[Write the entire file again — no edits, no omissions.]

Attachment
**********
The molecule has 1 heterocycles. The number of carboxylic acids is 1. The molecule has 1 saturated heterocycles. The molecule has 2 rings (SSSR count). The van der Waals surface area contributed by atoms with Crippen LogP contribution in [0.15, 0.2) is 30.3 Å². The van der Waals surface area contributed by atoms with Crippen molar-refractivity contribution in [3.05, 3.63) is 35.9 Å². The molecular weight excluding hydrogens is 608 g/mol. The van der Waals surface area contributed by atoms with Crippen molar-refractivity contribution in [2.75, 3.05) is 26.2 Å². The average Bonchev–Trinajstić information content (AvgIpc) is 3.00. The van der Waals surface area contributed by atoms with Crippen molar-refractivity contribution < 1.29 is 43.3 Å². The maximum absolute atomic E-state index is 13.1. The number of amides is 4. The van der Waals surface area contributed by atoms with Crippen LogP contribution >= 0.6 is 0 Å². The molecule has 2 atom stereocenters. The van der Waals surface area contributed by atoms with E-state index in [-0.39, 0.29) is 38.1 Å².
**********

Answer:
The molecule has 1 heterocycles. The number of carboxylic acids is 1. The molecule has 1 saturated heterocycles. The molecule has 2 rings (SSSR count). The van der Waals surface area contributed by atoms with Crippen LogP contribution in [0.15, 0.2) is 30.3 Å². The van der Waals surface area contributed by atoms with Crippen molar-refractivity contribution in [3.05, 3.63) is 35.9 Å². The molecular weight excluding hydrogens is 608 g/mol. The van der Waals surface area contributed by atoms with Crippen molar-refractivity contribution in [2.75, 3.05) is 26.2 Å². The average Bonchev–Trinajstić information content (AvgIpc) is 3.00. The van der Waals surface area contributed by atoms with Crippen molar-refractivity contribution < 1.29 is 43.3 Å². The maximum absolute atomic E-state index is 13.1. The number of amides is 4. The van der Waals surface area contributed by atoms with Crippen LogP contribution >= 0.6 is 0 Å². The molecule has 2 atom stereocenters. The van der Waals surface area contributed by atoms with E-state index in [-0.39, 0.29) is 38.1 Å².